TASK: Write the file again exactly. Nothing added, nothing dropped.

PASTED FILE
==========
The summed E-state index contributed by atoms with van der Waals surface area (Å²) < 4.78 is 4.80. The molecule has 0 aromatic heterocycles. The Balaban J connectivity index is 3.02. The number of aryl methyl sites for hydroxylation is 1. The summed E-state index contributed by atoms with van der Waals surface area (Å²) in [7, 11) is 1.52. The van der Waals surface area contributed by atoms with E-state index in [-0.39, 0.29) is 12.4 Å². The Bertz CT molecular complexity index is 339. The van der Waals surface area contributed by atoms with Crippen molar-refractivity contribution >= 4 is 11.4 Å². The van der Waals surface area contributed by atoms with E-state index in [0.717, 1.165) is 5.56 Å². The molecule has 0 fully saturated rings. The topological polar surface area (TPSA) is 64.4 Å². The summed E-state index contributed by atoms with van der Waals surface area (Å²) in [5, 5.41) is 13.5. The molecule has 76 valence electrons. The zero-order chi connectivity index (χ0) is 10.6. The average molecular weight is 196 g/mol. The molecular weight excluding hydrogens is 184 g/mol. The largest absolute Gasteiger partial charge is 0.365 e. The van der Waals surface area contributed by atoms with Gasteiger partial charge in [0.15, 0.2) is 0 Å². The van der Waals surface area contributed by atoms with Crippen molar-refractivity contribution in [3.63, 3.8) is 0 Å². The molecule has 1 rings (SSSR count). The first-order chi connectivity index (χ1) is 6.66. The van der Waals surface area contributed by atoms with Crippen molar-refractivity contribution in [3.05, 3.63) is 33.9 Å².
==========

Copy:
The summed E-state index contributed by atoms with van der Waals surface area (Å²) < 4.78 is 4.80. The molecule has 0 aromatic heterocycles. The Balaban J connectivity index is 3.02. The number of aryl methyl sites for hydroxylation is 1. The summed E-state index contributed by atoms with van der Waals surface area (Å²) in [7, 11) is 1.52. The van der Waals surface area contributed by atoms with E-state index in [-0.39, 0.29) is 12.4 Å². The Bertz CT molecular complexity index is 339. The van der Waals surface area contributed by atoms with Crippen molar-refractivity contribution >= 4 is 11.4 Å². The van der Waals surface area contributed by atoms with E-state index in [0.717, 1.165) is 5.56 Å². The molecule has 0 fully saturated rings. The topological polar surface area (TPSA) is 64.4 Å². The summed E-state index contributed by atoms with van der Waals surface area (Å²) in [5, 5.41) is 13.5. The molecule has 76 valence electrons. The zero-order chi connectivity index (χ0) is 10.6. The average molecular weight is 196 g/mol. The molecular weight excluding hydrogens is 184 g/mol. The largest absolute Gasteiger partial charge is 0.365 e. The van der Waals surface area contributed by atoms with Gasteiger partial charge in [0.15, 0.2) is 0 Å². The van der Waals surface area contributed by atoms with Crippen molar-refractivity contribution in [3.63, 3.8) is 0 Å². The molecule has 1 rings (SSSR count). The first-order chi connectivity index (χ1) is 6.66. The van der Waals surface area contributed by atoms with Crippen molar-refractivity contribution in [3.05, 3.63) is 33.9 Å².